As a start-up founder or a small or mid-sized business owner, keeping track of your finances is crucial to make informed decisions and secure financing. Accurate financial statements are essential, and a well-organized Chart of Accounts is the key to achieving this. But what exactly is a Chart of Accounts, and how do you set it up?

A Chart of Accounts is a list of all your General Ledger accounts that appear on your income statement and balance sheet. It’s a blueprint of your business’s financial structure. To ensure your financial reporting is accurate and provides meaningful insights, you need to have the right Chart of Accounts.

Here are some tips to set up a Chart of Accounts for your business:

  1. Understand what matters to your business: Your Chart of Accounts should reflect the unique aspects of your business. Whether you’re a SaaS startup or a Fortune 500 manufacturing business, your company has different categories that relate to your business.
  2. Understand who the readers of the financial statements are: The readers of the financial statements are usually the CEO, investors, shareholders, and department heads. Design your chart of accounts in a way that these readers can understand without the need for additional commentary.
  3. Use the right balance between detail and summary: Strike the perfect balance between providing enough detail to tell your business’s story without overwhelming the reader. This includes using appropriate “depth” in your Chart of Accounts. For example, if you have come up with a total of 20 different cost categories for your Chart of Accounts, it can make it a lot simpler to categorise these into buckets such as cost of goods sold, operating costs and personell costs, thereby creating a structure of several levels.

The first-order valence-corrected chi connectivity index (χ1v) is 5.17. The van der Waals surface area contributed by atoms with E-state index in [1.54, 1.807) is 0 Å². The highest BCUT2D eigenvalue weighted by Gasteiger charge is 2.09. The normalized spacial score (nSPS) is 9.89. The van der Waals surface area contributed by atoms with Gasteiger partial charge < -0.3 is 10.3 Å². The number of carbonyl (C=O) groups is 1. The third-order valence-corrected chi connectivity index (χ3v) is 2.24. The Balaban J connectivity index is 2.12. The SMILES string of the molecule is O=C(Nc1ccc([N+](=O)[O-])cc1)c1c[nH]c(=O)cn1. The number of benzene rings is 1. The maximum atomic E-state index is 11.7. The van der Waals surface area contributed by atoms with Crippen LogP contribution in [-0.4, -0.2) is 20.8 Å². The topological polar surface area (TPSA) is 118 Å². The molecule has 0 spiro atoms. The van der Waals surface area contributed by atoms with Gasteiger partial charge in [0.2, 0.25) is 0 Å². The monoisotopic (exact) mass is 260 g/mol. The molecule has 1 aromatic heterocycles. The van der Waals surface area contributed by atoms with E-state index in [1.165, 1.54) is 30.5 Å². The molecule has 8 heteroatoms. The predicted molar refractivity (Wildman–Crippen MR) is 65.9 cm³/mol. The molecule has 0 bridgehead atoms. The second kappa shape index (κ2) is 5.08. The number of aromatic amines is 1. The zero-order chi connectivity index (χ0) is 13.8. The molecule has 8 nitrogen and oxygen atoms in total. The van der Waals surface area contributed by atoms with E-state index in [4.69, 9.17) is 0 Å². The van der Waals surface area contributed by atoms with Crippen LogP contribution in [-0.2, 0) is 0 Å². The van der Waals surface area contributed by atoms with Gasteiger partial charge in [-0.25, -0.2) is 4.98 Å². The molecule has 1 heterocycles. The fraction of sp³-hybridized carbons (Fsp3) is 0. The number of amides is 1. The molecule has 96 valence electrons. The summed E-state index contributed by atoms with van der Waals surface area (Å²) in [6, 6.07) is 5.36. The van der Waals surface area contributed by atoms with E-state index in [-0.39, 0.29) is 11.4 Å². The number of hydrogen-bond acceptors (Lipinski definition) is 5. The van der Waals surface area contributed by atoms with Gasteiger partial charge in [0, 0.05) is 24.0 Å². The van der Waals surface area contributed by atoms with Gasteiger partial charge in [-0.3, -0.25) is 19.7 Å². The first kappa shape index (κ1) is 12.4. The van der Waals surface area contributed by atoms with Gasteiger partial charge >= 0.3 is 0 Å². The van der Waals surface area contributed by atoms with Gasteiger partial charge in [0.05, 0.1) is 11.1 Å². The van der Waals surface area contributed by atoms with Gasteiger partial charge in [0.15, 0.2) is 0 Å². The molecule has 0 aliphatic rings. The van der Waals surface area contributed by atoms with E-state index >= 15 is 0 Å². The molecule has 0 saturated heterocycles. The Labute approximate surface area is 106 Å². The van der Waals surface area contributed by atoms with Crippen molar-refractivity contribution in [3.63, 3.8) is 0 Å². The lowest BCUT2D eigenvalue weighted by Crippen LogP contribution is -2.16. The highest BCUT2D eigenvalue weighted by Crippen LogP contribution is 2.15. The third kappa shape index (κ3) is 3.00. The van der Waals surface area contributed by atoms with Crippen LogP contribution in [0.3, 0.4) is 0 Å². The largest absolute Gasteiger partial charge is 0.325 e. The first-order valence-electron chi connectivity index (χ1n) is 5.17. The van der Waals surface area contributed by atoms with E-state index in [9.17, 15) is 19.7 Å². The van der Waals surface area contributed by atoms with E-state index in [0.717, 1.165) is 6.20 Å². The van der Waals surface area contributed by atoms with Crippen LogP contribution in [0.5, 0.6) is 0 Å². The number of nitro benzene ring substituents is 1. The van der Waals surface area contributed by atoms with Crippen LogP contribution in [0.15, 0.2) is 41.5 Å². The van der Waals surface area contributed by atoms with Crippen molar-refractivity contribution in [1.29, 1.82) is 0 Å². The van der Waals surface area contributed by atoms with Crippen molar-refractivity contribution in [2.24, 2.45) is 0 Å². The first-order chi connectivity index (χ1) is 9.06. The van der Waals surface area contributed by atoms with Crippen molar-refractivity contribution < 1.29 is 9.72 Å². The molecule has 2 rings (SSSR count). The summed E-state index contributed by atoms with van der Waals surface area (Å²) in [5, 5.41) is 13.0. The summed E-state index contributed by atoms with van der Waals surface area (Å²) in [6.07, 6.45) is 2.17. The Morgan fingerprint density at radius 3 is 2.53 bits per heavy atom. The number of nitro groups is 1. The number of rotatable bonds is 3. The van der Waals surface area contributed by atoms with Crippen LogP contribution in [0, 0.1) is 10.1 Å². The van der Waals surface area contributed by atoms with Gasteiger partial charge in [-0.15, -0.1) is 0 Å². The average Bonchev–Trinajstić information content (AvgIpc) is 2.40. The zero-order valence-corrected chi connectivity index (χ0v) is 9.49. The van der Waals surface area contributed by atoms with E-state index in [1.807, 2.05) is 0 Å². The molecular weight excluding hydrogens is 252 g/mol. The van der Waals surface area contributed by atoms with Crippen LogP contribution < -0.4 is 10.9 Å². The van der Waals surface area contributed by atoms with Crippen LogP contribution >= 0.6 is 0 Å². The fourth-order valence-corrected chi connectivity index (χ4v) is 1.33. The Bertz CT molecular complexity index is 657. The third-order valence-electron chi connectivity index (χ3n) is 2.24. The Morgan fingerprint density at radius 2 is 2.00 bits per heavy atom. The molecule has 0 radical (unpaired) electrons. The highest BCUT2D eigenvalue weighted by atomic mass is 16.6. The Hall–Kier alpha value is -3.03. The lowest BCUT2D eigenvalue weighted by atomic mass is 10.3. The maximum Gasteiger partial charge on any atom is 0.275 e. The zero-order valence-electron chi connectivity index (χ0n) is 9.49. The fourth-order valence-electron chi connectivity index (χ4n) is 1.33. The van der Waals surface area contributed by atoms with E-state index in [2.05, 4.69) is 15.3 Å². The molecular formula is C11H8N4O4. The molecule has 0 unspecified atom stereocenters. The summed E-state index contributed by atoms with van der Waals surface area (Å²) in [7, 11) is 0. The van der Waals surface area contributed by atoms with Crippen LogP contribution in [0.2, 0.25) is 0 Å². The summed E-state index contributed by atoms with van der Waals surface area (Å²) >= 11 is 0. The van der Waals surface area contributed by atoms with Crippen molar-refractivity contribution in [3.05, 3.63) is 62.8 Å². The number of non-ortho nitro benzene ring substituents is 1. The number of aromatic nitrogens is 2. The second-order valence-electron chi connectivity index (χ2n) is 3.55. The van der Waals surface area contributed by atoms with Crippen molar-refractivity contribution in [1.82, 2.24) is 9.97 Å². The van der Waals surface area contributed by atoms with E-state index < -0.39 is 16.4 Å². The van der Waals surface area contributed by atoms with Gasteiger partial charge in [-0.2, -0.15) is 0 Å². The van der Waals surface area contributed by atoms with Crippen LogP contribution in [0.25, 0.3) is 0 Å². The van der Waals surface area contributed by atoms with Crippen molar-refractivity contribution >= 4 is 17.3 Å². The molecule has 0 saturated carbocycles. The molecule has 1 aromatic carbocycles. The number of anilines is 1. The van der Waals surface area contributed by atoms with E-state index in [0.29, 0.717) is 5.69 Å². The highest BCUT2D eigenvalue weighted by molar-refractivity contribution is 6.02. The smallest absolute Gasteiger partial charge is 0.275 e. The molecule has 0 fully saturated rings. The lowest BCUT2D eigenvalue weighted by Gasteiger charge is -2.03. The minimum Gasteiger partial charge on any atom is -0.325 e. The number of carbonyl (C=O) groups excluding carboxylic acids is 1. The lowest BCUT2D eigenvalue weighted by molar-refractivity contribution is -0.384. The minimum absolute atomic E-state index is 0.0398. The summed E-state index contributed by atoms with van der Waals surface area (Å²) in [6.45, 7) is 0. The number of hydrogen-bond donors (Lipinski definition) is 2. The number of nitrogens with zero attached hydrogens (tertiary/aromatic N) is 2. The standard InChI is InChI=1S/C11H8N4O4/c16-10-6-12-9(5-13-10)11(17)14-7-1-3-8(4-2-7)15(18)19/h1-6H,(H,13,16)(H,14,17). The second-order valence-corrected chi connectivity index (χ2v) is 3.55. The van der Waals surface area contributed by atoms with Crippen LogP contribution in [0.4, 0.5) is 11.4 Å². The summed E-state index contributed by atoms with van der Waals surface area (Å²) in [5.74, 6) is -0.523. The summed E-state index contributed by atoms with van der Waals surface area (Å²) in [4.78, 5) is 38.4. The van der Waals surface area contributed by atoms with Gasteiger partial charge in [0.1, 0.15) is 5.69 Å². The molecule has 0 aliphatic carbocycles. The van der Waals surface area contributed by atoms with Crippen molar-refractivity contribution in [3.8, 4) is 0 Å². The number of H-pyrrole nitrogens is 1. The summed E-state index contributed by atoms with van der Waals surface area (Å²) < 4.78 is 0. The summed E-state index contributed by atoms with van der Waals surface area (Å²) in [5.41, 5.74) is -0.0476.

4. Use proper ordering with numbering and sections: Numbering allows you to set a custom order for the way accounts are shown, and grouping similar expenses into specific buckets improves readability. If you are using DATEV for your accounting, the account numbers are typically already put into an ordered way like this, specified by the Standardkontorahmen applied by your tax advisor.

Other considerations include using departmental tracking, avoiding using personal information, and setting up classes/tags for additional detail. For more detail on how to set up your Chart of Accounts with the right cost classfication, check out this article.

Many start-ups wait for way too long to set up an individualised Chart of Accounts and stick to the Standardkontorahmen provided by the tax advisor for far too long, thus limiting their insights into their accounting data. As a result, start-ups often leave their accounting data untouched and instead rely on insights they get from bank account transactions. However, this leaves a whole lot of insights unused!

In conclusion, setting up a good Chart of Accounts is crucial for small and mid-sized businesses that want to make informed financial decisions. By following these tips, you can ensure that your Chart of Accounts accurately reflects the unique aspects of your business and provides meaningful insights to your readers. Use a financial planning and analysis tool to streamline the process and make it even more efficient.


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